Non-Trumpian conservatives who leave the GOP are finding themselves politically 'homeless'
Following the January 6 assault on the U.S. Capitol Building, thousands of conservatives responded by leaving the Republican Party. But they are still conservatives, which begs the question: where do they go now? Journalist David Siders discusses their options in an article by published by Politico on February 22 — and conservative Washington Post columnist Jennifer Rubin, in a column published that same day, argues that the only thing sane conservatives can do at this point is bolt the GOP.
Siders points to Jim Hendren, a state legislator in Arkansas, as an example of a conservative who recently left the Republican Party to protest its current direction.
"When Jim Hendren, a longtime Arkansas state legislator, announced on Thursday that he was leaving the GOP, it marked the latest in a flurry of recent defections from the party," Siders explains. "Tens of thousands of Republicans across the country have changed their registrations in the weeks since the riot at the Capitol — many of them, like Hendren, becoming independents. Other former party officials are discussing forming a third party. But if the Republicans' reasons for leaving the GOP are obvious — primarily, disdain for former President Donald Trump and his stranglehold on the party — the sobering reality confronting them on the other side is that there's really no place to go."
Anti-Trumpers are done with the GOP. Where do they go now? https://t.co/Ws80WJqTAX— Jon Cooper 🇺🇸 (@Jon Cooper 🇺🇸)1613997832.0
Hedren, a nephew of Arkansas Gov. Asa Hutchinson, told Politico, "What I see in the Republican Party is the next four to eight years are going to be a civil war that is going to leave many people homeless."
Siders writes that the Democratic Party "continues to move leftward" and "isn't a good ideological fit" for conservative ex-Republicans. And according to former Illinois Rep. Joe Walsh — who was very active in the Tea Party before he became an outspoken Never Trumper — conservatives who have left the GOP because of Trumpism are "kind of in the wilderness."
Walsh told Politico, "Right now, everybody's just trying to figure out how to coalesce what is a small fraction of the Republican Party — what do we do with it. And starting a third party is extremely difficult."
At the state and/or country level, many GOP officials have been censuring anyone who dares to speak out against former Trump. Recent targets have included Rep. Liz Cheney of Wyoming, Sen. Ben Sasse of Nebraska and Sen. Pat Toomey of Pennsylvania — all of whom are being lambasted by fellow Republicans in their states for favoring Trump's impeachment. And those censures remind someone like Hedren why he left the GOP.
John Thomas, a GOP strategist, told Politico that for conservatives who leave the GOP, the "whole problem" is "where do they go." Thomas believes that discussion of forming a third party "is not going to last, because you get tired of having no influence.… At the end of the day, parties are gathered because, collectively, they wield influence. That's the point. If you can't wield influence, it doesn't matter how good you feel about it. It's about power."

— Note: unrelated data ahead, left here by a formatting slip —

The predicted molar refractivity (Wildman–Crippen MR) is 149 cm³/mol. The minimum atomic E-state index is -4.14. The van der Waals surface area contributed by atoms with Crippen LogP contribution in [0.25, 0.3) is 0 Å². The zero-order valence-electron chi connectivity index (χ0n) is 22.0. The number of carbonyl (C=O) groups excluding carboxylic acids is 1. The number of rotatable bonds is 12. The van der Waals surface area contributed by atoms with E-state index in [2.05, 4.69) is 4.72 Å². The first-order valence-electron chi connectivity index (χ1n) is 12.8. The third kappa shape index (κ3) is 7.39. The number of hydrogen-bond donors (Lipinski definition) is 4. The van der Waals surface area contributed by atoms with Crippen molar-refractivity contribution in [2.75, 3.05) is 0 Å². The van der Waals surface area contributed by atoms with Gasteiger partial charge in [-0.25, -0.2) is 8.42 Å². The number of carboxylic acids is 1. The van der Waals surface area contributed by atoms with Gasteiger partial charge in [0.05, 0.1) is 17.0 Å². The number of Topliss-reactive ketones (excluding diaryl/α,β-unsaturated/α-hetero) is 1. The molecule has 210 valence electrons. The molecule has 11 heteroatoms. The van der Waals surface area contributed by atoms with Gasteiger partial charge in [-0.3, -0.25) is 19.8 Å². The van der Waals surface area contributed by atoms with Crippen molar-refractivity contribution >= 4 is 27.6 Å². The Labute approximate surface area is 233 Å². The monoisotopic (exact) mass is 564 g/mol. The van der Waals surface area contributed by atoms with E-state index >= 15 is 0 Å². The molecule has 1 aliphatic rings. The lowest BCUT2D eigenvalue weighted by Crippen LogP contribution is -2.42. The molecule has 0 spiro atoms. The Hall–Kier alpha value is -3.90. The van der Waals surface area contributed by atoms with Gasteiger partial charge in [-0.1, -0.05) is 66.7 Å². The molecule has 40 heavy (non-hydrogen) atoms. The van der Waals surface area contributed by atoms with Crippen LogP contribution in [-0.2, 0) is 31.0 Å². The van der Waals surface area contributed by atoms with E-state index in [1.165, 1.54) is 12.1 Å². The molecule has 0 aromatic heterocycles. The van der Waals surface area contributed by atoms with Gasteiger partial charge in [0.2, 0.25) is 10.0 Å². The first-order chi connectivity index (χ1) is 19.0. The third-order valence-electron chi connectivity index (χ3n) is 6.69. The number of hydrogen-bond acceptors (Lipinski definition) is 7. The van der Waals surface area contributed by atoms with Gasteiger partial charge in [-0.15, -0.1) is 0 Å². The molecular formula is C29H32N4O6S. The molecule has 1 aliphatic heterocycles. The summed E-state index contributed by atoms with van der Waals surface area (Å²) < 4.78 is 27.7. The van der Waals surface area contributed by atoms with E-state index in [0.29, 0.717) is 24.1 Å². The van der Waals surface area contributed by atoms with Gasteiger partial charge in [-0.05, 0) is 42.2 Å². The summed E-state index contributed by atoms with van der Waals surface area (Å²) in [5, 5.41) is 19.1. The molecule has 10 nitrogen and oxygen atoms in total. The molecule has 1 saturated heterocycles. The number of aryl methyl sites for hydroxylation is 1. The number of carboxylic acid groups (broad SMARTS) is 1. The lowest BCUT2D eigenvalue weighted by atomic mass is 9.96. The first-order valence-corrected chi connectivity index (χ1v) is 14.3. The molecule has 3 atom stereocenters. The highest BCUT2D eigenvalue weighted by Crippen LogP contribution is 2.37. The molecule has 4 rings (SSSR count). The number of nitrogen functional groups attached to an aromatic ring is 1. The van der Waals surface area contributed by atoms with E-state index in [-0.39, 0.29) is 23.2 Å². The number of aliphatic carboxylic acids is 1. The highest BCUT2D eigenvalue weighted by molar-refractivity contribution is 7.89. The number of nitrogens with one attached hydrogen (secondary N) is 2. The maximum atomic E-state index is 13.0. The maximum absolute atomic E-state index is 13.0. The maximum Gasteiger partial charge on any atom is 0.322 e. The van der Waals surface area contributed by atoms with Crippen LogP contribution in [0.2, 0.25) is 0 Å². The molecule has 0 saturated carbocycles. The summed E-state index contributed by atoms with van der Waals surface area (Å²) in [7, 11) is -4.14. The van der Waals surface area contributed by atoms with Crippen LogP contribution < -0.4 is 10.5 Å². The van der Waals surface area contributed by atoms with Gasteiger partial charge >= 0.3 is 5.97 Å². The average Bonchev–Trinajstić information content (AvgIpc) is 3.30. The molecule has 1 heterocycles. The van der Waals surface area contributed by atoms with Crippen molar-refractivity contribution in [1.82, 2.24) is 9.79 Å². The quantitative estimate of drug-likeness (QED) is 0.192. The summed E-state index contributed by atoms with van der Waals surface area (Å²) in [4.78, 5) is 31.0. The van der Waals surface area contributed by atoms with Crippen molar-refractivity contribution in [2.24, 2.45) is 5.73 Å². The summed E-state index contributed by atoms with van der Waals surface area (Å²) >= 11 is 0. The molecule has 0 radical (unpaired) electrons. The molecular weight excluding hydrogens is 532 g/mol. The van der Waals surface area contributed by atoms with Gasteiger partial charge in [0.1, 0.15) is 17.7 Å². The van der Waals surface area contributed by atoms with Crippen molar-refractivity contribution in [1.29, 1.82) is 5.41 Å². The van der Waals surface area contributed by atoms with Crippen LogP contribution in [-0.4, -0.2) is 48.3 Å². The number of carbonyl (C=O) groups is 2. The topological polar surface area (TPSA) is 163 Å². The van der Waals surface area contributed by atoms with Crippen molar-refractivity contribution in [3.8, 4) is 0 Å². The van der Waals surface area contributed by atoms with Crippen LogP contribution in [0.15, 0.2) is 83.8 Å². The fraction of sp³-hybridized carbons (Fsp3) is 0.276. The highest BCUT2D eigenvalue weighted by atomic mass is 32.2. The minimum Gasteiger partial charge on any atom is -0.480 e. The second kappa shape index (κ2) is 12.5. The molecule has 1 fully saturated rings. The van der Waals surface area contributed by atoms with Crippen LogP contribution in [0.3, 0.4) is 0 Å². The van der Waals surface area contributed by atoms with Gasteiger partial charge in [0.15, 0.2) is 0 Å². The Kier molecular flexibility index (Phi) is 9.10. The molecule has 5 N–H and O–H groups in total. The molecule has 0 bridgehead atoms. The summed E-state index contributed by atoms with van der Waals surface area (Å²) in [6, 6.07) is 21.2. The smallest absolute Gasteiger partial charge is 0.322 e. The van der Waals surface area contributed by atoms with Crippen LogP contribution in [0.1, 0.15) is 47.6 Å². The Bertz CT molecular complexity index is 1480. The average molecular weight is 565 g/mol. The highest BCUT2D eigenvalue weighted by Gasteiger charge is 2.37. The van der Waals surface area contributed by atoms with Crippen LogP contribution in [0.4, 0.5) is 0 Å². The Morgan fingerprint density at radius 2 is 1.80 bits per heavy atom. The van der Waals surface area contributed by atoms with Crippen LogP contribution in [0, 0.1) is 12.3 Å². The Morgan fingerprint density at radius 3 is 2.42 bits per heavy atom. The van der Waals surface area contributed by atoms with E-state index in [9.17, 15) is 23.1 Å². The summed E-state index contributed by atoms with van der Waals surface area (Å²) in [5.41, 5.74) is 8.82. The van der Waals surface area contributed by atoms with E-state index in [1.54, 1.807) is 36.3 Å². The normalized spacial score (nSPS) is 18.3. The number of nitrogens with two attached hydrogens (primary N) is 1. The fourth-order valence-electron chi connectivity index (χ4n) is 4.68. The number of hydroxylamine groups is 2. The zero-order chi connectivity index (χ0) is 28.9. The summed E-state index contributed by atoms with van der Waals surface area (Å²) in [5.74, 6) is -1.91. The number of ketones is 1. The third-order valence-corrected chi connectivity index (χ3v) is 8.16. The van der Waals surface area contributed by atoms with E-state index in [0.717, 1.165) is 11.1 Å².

One option that Siders doesn't mention in his article is the Libertarian Party, which some disenchanted ex-Republicans have joined over the years. Former Rep. Bob Barr received the Libertarian Party's nomination in the 2008 presidential election, although he returned to the GOP in 2011. And former New Mexico Gov. Gary Johnson, an ex-Republican, received the Libertarian Party nomination in the presidential races of 2012 and 2016. But the Libertarian Party, like the progressive Green Party, has remained marginal. Barr and Johnson ran for president to make a point, not because they actually expected to win in the general election.
In her Post column, Rubin laments that the GOP is beyond redemption at this point and that it has no room for non-Trumpian conservatives.
"For a few years now," Rubin writes, "I have posited that the 'old' Republican Party cannot be revived, that the current MAGA Republican Party is not worth sustaining and that sane Republicans — ranging from Sen. Mitt Romney of Utah to Arkansas Gov. Asa Hutchinson to Rep. Adam Kinzinger of Illinois — have no reasonable hope to rescue their party."
Rubin adds that even Fox News "is no longer nutty enough for" Trump's MAGA base. The conservative columnist notes that in October 2016, according to USA Today/Suffolk polling, 58% of Trump viewers said Fox News was their most trusted news source — and now, that number is down to 34%.
"The MAGA people are not going to decamp from the GOP," Rubin warns. "They now have the instruments of party control. It is the narrow stratum of reality-based Republicans who need to leave if they cannot live with a racist, anti-democratic, anti-truth majority….. The vast majority of elected Republicans have already made peace with the wackos…. An anti-Trump Republican is fast becoming an oxymoron."
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